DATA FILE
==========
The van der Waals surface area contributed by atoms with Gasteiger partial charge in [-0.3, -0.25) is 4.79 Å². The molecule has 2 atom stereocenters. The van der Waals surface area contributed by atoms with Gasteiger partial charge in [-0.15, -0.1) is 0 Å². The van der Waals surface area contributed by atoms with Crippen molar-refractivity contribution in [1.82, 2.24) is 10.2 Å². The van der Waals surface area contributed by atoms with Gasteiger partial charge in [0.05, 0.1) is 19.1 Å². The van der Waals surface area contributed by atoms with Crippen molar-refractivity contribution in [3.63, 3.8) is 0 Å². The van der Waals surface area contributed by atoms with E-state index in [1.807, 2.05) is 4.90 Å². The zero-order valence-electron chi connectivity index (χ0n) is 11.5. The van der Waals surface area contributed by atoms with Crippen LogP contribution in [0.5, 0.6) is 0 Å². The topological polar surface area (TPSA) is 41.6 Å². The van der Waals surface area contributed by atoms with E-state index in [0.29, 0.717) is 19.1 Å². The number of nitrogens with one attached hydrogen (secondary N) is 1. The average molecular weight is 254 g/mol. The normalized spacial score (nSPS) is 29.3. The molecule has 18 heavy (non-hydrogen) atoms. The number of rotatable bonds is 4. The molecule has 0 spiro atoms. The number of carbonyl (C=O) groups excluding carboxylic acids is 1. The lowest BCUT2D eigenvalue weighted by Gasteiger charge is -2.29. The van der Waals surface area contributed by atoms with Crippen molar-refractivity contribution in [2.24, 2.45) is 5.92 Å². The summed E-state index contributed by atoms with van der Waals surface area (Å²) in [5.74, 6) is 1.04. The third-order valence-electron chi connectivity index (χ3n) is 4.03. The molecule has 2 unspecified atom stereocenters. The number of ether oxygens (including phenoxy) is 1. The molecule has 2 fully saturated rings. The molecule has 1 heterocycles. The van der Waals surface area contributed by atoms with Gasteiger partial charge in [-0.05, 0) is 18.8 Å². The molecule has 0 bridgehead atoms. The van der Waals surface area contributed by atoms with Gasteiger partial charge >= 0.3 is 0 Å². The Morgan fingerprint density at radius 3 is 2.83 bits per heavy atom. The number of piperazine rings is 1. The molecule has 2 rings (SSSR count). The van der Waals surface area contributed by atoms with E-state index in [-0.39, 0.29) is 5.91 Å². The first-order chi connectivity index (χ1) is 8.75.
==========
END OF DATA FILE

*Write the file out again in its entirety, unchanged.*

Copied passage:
The van der Waals surface area contributed by atoms with Gasteiger partial charge in [-0.3, -0.25) is 4.79 Å². The molecule has 2 atom stereocenters. The van der Waals surface area contributed by atoms with Gasteiger partial charge in [-0.15, -0.1) is 0 Å². The van der Waals surface area contributed by atoms with Crippen molar-refractivity contribution in [1.82, 2.24) is 10.2 Å². The van der Waals surface area contributed by atoms with Gasteiger partial charge in [0.05, 0.1) is 19.1 Å². The van der Waals surface area contributed by atoms with Crippen molar-refractivity contribution in [3.63, 3.8) is 0 Å². The van der Waals surface area contributed by atoms with E-state index in [1.807, 2.05) is 4.90 Å². The zero-order valence-electron chi connectivity index (χ0n) is 11.5. The van der Waals surface area contributed by atoms with Crippen LogP contribution in [0.5, 0.6) is 0 Å². The topological polar surface area (TPSA) is 41.6 Å². The van der Waals surface area contributed by atoms with E-state index in [0.29, 0.717) is 19.1 Å². The number of nitrogens with one attached hydrogen (secondary N) is 1. The average molecular weight is 254 g/mol. The normalized spacial score (nSPS) is 29.3. The molecule has 18 heavy (non-hydrogen) atoms. The number of rotatable bonds is 4. The molecule has 0 spiro atoms. The number of carbonyl (C=O) groups excluding carboxylic acids is 1. The lowest BCUT2D eigenvalue weighted by Gasteiger charge is -2.29. The van der Waals surface area contributed by atoms with Crippen molar-refractivity contribution in [2.24, 2.45) is 5.92 Å². The summed E-state index contributed by atoms with van der Waals surface area (Å²) in [5.74, 6) is 1.04. The third-order valence-electron chi connectivity index (χ3n) is 4.03. The molecule has 2 unspecified atom stereocenters. The number of ether oxygens (including phenoxy) is 1. The molecule has 2 fully saturated rings. The molecule has 1 heterocycles. The van der Waals surface area contributed by atoms with Gasteiger partial charge in [-0.05, 0) is 18.8 Å². The molecule has 0 bridgehead atoms. The van der Waals surface area contributed by atoms with Gasteiger partial charge >= 0.3 is 0 Å². The Morgan fingerprint density at radius 3 is 2.83 bits per heavy atom. The number of piperazine rings is 1. The molecule has 2 rings (SSSR count). The van der Waals surface area contributed by atoms with E-state index in [-0.39, 0.29) is 5.91 Å². The first-order chi connectivity index (χ1) is 8.75.